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Analyzing Energy and Time Overhead of Security

Mechanisms in Wireless Sensor Networks

P. Trakadas, T. Zahariadis, H.C. Leligou, S. Voliotis, K. Papadopoulos


Dept. of Electrical Engineering, TEI of Chalkis
Psahna, Chalkis, Greece,
Phone:+30-2228099550, E-mail: e-mail: trakadasp@yahoo.gr, {zahariad, leligou, svoliotis, cpap}@teihal.gr

Keywords: Sensor networks, security, energy consumption overhead

network structure (number of nodes, transmission range,


Abstract - The primary requirements of a successful Wireless required bandwidth, use of cluster nodes, etc). Thus, the
Sensor Network security architecture are confidentiality, decision of the proper algorithm is a difficult, multi-
integrity and authentication. Most of these security objectives variable problem.
can be addressed using appropriate hash functions and In the next sections we present an overview of the
cryptography schemes. By applying these mechanisms, the simulated and experimental results for different hardware
energy consumption increases, shortening the sensor node platforms obtained when adopting a variety of hashing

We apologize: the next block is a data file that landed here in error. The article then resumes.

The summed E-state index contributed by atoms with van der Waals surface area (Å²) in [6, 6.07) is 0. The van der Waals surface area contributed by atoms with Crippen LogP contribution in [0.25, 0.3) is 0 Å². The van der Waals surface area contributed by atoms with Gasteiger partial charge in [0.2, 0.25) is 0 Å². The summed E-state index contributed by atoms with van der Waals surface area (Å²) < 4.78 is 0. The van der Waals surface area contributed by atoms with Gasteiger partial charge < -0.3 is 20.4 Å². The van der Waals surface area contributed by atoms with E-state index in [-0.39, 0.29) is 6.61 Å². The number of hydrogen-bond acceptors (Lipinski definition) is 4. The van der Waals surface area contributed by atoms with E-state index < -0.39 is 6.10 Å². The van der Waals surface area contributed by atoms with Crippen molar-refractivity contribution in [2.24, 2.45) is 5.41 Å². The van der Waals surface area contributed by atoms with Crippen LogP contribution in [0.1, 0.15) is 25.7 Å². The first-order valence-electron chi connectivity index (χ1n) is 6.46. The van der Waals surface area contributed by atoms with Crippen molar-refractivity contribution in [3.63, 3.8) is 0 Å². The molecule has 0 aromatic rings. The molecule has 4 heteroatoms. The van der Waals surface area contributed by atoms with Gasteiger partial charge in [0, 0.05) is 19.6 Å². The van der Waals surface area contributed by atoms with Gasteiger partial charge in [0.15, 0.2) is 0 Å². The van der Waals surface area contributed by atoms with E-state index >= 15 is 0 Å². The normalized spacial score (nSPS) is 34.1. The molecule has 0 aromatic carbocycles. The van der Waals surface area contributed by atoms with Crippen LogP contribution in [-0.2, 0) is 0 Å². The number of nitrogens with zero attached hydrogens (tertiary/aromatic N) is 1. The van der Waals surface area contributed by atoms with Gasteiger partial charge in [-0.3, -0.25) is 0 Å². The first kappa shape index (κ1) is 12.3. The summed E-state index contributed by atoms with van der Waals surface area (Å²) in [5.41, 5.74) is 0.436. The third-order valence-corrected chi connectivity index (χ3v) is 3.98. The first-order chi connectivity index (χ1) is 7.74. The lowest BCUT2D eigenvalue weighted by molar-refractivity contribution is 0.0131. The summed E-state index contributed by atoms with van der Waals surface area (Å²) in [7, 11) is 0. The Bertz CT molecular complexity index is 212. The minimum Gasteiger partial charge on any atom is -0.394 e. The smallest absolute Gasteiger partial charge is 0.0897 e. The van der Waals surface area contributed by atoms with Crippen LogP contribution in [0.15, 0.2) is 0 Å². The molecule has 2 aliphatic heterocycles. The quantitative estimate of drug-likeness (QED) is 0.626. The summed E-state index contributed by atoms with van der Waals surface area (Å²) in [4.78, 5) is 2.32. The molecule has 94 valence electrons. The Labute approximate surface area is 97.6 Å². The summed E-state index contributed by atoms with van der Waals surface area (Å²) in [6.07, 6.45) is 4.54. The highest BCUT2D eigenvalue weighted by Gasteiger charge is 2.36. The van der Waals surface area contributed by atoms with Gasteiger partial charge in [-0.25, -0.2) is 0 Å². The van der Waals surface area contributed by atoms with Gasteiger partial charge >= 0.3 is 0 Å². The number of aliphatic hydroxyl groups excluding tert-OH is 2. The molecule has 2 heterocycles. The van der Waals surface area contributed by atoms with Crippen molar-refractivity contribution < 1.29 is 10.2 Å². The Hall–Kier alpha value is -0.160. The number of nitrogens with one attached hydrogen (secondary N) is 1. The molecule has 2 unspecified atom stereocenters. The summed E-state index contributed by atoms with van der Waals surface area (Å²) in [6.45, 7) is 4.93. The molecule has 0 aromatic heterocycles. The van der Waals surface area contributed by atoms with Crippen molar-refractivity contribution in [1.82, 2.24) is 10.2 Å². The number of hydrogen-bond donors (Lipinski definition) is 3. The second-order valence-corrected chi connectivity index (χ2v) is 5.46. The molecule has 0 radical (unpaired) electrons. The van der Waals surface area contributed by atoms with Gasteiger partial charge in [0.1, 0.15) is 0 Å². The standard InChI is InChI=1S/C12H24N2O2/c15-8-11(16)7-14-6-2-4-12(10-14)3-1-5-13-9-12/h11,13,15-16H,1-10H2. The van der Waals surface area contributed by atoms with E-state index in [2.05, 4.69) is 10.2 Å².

lifetime. On the other hand, the selection of a highly secure functions and cryptographic algorithms, including
encryption algorithm might lead to unacceptable symmetric-key and public-key cryptography solutions.
computational time, taking into account the constrained Finally, we evaluate the algorithms performance and
processor power of the sensor nodes. This paper presents an applicability on different application areas and network
overview of the results published in the literature regarding requirements.
time and energy consumption overhead of hashing and
encryption mechanisms in Wireless Sensor Networks. The
evaluation of these results helps on the selection of the 2. SYMMETRIC-KEY CRYPTOGRAPHY
appropriate algorithms, depending on the application. ALGORITHMS AND HASHING FUNCTIONS

The results presented in the literature are either based on


1. INTRODUCTION
simulation tests, or on measurements performed on real
sensor nodes with different processors and RF modules.
Nowadays, Wireless Sensor Networks (WSN) have
In an early publication [5], the authors estimated that the
become a major research domain in the communications
energy per bit consumed by MIPS R4400 (used by
community. In WSNs, security plays an important role
Sensoria Corporation) and MC68328 “DragonBall”
since most of the applications that this type of networks
(Rockwell Science Corporation) processors for performing
target are closely related to critical infrastructure such as
AES encryption/decryption operations are 9 nJ/bit and 101